+ the Warajeri tribe was located
[crossed out - It was divided into four principal Hordes as follows] The local organization was as follows: (1) the [Naraudra?] - the prickly lizard (2) Kūtamŭndra - the river turtle(3) mŭing-būlla - Two bark canoes.
At each of these local divsions (Hordes) there was a Headman or "master" (Bidja-Bidja). -
As in other cases these Hordes were subdivided into numerous lesser groups each each with its own hunting grounds.
The Wirajuri tribe was adjoined in the west by the Eta-Eta tribe, commencing at Hay, on the north west of the[Ba-gun-Ge?] (Barkinji?). On the north by the Wong-i-bon tribe (1) on the north east by the Ngŭna-wal. In the south east by the Bura-bura-ba which adjoins the Eta-Eta tribe
[Left margin note] (1) For particulars see Mr [?] paper
[Line across page]
The Kamilaroi [crossed out - tribe] speaking tribes occupied a tract of New South Wales which may be defined as being nearly the whole of the Pastoral district of Liverpool Plains, north of the Gwydir River up to the Queensland boundary. [crossed out - and] On the Darling River, from Walgett to Bourke it is [Kamalaroi/Kamilaroi] & Wolleroi mixed. In the Castlereagh district it is Kamilaroi and [Warradjeri?] mixed.
But in all this great tract of country the organization, the customs & beliefs of the tribes is practically the same.
The subtribes occupied each its own taurai or food ground for instance (1) Singleton to Muswell Brook (2) Muswell Brook to Murrurundi (3) Murrurundi to [Queriundi?] [Quirindi](4) [Querindi] to Gunnedah (5) Gunnedah to Bogabri (6) Bogabri to Narrabri (7) Narrabri to Pilliga (5) Pilliga to Walgett and there was also a subtribe at [Barraba]].
One of the best known Nations [crossed out - was] [term?] [is?] [for?] is that of this Kamilaroi speaking tribes who occupied a considerable extent of northern New South Wales/NSW up to the boundary of Queensland. The following details will serve to define approximately the boundaries of their country (1)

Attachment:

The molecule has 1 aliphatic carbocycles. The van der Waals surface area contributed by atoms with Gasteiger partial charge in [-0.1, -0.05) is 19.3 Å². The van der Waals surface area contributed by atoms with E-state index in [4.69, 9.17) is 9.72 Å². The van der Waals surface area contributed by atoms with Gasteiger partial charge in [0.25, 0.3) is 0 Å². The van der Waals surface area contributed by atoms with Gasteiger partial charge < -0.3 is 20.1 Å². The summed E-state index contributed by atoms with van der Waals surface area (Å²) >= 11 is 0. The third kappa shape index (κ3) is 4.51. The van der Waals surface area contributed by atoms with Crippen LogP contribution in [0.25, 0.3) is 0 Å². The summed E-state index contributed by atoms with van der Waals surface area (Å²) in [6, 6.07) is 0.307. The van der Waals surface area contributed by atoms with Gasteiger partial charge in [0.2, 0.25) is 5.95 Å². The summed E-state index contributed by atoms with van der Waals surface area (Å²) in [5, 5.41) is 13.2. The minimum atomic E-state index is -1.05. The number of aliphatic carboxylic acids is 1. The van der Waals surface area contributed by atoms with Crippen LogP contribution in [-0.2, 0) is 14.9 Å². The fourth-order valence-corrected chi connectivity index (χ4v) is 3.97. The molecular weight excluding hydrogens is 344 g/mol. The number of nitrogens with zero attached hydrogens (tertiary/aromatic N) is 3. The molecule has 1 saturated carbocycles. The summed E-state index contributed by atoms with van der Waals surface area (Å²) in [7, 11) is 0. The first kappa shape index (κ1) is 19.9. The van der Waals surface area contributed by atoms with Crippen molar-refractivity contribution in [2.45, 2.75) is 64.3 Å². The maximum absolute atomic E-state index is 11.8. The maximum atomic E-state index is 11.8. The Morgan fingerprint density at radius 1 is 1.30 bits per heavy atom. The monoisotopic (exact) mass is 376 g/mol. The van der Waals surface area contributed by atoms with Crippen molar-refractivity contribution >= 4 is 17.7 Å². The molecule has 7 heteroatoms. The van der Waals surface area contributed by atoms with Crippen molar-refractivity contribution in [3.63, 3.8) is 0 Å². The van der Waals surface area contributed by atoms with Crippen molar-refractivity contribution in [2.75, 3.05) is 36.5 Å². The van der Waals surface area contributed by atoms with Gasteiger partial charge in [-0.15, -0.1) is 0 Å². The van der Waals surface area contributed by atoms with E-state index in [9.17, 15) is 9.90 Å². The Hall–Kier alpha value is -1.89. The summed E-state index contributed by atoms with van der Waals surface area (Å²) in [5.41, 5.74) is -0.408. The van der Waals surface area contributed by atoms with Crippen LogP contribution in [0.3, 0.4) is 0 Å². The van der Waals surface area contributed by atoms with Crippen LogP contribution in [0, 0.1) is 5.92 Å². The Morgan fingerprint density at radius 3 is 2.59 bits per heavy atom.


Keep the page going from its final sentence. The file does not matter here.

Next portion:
Up the Hunter River from Singleton up to Murrurundi; thence it follows the Dividing Range to the foot of the mountain above Tamworth thence to Manilla, Barraba, Cobbedah, Bingera/Bingara and down the Gwydir/Gwydir River,[crossed out - Rivers and] Barwon Rivers to Walgett; thence by a line a little [below?] of Baradine and Coonabarrabran to the Dividing Range near the sources of the [Talbrager?] Creek and the Goulburn River - in short nearby the Pastoral District of Liverpool Plains.
North of the Gwydir up to the Queensland frontier [crossed out - and] on the Darling/Darling River from Walgett to Bourke it is Kamilaroi and Wotheroi mixed. In the Castlereagh/Castlereagh River it is Kamilaroi and Wiradjuri mixed.
The Kamilaroi nation was comprised of tribes each occupying a definite tract of country which it claimed
as its "taurai" or food ground. Thus [crossed out - these] they occupied the following tracts (1) Singleton to Muswell [brush?]. (2) Muswell [Brush?] to Murrurundi, (3) Murrurundi to Quirindi, (4) Quirindi to Gunnedah, (5) Gunnedah to Bogabri, (6) Bogabri to Narrabri, (7) Narrabri to Pilliga, (8) Pilliga to Walgett; there being one subtribe at Barraba and or in over the rest of the Kamilaroi country.
The boundaries of the tribes and subtribes were well defined and none must pass beyond them in search of food.
hw0139 John Fraser to Howitt 26/4/1882
2.to the Police officer who was here waiting for him. He was taken to Maitland for trial and [was - crossed out] acquitted the man who brought the charge against him being severely reprimanded by the Judge - I mention this to show the confidence the poor black placed in me. Now in reply to your printed appendixI will try +answer the questions as fully as I can.
(3.) The woman about to be married makes a fire and a camp when the man is lead to the spot by his Father or any old man ofthe tribe, after camping together the ceremony is complete and considered final. The woman is chosen if possible from a neighbouring tribe - no relations are allowed to marry. Not even cousins
(5.) Father "Beeungar" Mother "Kinger" Brother " "Bingi" Sister "Naneen"Uncle "Cowan" Aunt ["Cum?ing"] Cousin "Keeparrah".
(6.) The tribe is governed by a chief or king (who must be an aged man before he is thought much of) which office they hold by descent the govt. is not in the hands of Drs or wizards -
(7.) Consists of the oldest and (as a rule) [the - crossed out] most intelligent men of the tribe. I once came suddenly on a group of these old fellows sitting in a circle in deep deliberation and was told by one of them in a whisper not to tell the other Blacks what I had seen . Those men are thought a great deal of by the members of the tribe -